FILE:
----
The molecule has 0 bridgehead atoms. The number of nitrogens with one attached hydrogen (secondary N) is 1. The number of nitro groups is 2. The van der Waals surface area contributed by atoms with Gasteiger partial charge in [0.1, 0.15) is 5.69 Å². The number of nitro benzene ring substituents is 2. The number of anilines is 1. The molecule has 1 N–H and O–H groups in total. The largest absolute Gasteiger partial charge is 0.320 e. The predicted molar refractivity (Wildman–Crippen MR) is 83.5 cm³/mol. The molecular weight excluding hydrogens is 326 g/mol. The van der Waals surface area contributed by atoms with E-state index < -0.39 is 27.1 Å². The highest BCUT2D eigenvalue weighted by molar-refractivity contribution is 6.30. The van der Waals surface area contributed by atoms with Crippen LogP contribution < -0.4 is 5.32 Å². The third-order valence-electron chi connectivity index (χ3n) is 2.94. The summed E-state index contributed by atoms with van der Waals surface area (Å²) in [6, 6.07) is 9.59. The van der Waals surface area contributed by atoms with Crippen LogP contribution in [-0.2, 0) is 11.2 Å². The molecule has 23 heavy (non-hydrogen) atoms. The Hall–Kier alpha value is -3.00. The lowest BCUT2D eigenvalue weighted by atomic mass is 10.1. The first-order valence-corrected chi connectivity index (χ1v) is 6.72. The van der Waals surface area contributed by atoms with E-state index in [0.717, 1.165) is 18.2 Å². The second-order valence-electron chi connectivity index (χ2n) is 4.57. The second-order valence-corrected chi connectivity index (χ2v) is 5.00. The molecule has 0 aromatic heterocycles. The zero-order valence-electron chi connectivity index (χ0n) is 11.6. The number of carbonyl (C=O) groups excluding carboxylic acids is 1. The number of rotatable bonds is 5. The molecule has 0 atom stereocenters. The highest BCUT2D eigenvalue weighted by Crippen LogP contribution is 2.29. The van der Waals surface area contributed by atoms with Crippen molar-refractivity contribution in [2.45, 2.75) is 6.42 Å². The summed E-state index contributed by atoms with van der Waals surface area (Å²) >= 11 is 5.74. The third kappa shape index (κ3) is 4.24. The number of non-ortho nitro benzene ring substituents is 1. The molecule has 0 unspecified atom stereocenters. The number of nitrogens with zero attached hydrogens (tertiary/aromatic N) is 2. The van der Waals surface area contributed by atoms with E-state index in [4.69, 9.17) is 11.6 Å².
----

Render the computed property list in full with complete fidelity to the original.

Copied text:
The molecule has 0 bridgehead atoms. The number of nitrogens with one attached hydrogen (secondary N) is 1. The number of nitro groups is 2. The van der Waals surface area contributed by atoms with Gasteiger partial charge in [0.1, 0.15) is 5.69 Å². The number of nitro benzene ring substituents is 2. The number of anilines is 1. The molecule has 1 N–H and O–H groups in total. The largest absolute Gasteiger partial charge is 0.320 e. The predicted molar refractivity (Wildman–Crippen MR) is 83.5 cm³/mol. The molecular weight excluding hydrogens is 326 g/mol. The van der Waals surface area contributed by atoms with E-state index < -0.39 is 27.1 Å². The highest BCUT2D eigenvalue weighted by molar-refractivity contribution is 6.30. The van der Waals surface area contributed by atoms with Crippen LogP contribution < -0.4 is 5.32 Å². The third-order valence-electron chi connectivity index (χ3n) is 2.94. The summed E-state index contributed by atoms with van der Waals surface area (Å²) in [6, 6.07) is 9.59. The van der Waals surface area contributed by atoms with Crippen LogP contribution in [-0.2, 0) is 11.2 Å². The molecule has 23 heavy (non-hydrogen) atoms. The Hall–Kier alpha value is -3.00. The lowest BCUT2D eigenvalue weighted by atomic mass is 10.1. The first-order valence-corrected chi connectivity index (χ1v) is 6.72. The van der Waals surface area contributed by atoms with E-state index in [0.717, 1.165) is 18.2 Å². The second-order valence-electron chi connectivity index (χ2n) is 4.57. The second-order valence-corrected chi connectivity index (χ2v) is 5.00. The molecule has 0 aromatic heterocycles. The zero-order valence-electron chi connectivity index (χ0n) is 11.6. The number of carbonyl (C=O) groups excluding carboxylic acids is 1. The number of rotatable bonds is 5. The molecule has 0 atom stereocenters. The highest BCUT2D eigenvalue weighted by Crippen LogP contribution is 2.29. The van der Waals surface area contributed by atoms with Crippen molar-refractivity contribution in [2.45, 2.75) is 6.42 Å². The summed E-state index contributed by atoms with van der Waals surface area (Å²) >= 11 is 5.74. The third kappa shape index (κ3) is 4.24. The number of non-ortho nitro benzene ring substituents is 1. The molecule has 0 unspecified atom stereocenters. The number of nitrogens with zero attached hydrogens (tertiary/aromatic N) is 2. The van der Waals surface area contributed by atoms with E-state index in [4.69, 9.17) is 11.6 Å².